The great blurring of need and wantBy Kathleen Parker
Published in The Orlando Sentinel on September 22, 1999.
Do you need it, or do you want it?
So my father always replied to my childish request for some material thing. Usually, I had to admit, I just wanted it. Sometimes he would buy whatever it was -- a reward for honesty, perhaps. Most times he would decline and let the lesson sink in.
I was reminded of the question recently as I read a letter to the editor of an Illinois newspaper from "Bill," husband of "Sue" -- fictitious names to protect the ignorant. Bill was complaining about state welfare laws that weren't measuring up to his and Sue's expectations. A bit of history:
Sue, a 21-year-old college student, and Bill have a young child. Because Bill works during the day -- and Sue is "desperately trying to stay in school" -- they need full-time day care. But (welling tears here) they can't afford it.
Enter the state (wild applause).
The state of Illinois, according to Bill, offers subsidized child care with a minimum co-pay to "needy" families. Bill and Sue, alas, don't qualify because Sue works two jobs "to barely make ends meet," and thus earns too much to qualify.
This, despite the fact that Sue "has made the sacrifice of only seeing our daughter and myself a couple of hours an evening in between work to finish the one year of school she has left," writes Bill.
Anyone can understand Bill and Sue's frustration. The state is supposed to take care of these things. Bill and Sue are hard-working Americans. They have ambition. They have goals. And then suddenly this baby comes along and everybody expects Bill and Sue to take care of her.
Life is tough when you're a brat.
Not to be too hard on Bill and Sue. They are, after all, products of these times. They've been sold a bill of goods: You-can-have-it-all; it's-not-your-fault; come to Papa, come to Papa, do. The state will take care of everything.
No one suggested to Bill and Sue that having it all was a big fat lie. No one told them that having a baby means real sacrifice, though preferably not the baby herself. It apparently hasn't occurred to Bill and Sue that they might pursue several options that would ensure their child's emotional security -- assuming this is at least a subliminal priority -- without permanently derailing Sue's education.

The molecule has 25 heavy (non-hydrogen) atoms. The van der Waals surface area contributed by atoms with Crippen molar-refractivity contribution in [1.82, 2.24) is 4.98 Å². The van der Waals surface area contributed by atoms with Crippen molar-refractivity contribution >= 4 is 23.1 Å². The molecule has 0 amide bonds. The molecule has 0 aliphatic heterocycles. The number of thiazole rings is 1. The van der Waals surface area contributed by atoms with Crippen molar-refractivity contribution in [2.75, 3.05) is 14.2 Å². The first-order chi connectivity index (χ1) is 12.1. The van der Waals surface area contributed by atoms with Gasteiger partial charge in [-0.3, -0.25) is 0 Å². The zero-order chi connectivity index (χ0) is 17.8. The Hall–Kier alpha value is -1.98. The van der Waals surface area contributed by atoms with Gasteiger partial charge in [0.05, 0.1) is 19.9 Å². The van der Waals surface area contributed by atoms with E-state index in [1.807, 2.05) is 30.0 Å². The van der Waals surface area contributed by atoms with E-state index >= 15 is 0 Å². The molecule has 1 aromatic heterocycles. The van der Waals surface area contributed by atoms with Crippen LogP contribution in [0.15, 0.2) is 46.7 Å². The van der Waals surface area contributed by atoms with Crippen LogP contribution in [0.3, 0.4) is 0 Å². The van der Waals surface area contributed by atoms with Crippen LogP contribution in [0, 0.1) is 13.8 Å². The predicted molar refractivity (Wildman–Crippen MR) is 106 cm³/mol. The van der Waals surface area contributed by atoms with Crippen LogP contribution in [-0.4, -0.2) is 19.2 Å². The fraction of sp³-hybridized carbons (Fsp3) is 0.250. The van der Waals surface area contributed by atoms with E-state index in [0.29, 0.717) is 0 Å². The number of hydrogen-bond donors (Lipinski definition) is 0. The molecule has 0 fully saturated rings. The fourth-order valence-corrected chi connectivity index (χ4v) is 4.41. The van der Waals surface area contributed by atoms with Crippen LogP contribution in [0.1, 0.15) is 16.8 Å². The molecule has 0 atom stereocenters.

A few thoughts: Sue could attend night classes, staying home during the day to nurture her firstborn. She could postpone her college education until Baby is in school. Bill could work two jobs. If they really need two incomes to put cereal in the bowl, Bill and Sue could work opposite shifts so that Baby has at least one parent at home.
The problem with Bill and Sue and too many other nouvelle parents is that they, themselves, are children -- emotionally and intellectually if not chronologically. They want what they want; what Baby needs is tangential.
The erstwhile American dream -- to have shelter, food and opportunity -- has been distorted by greed and the insatiable lust for instant gratification. Sacrifice, meanwhile, has been redefined. It's no longer about needs, only wants.
Bill ends his letter with this tantrumesque query, suggesting that keyboards of the future should come equipped with a foot-stomping icon : "Why (oh, why?) does the state need to make it next to impossible to receive this aid?" he writes.
Because, Bill, the state is funded by taxpayers who row their own boats. Toss the hankie and grab a paddle.
[Posted 09/21/1999 5:07 PM EST]
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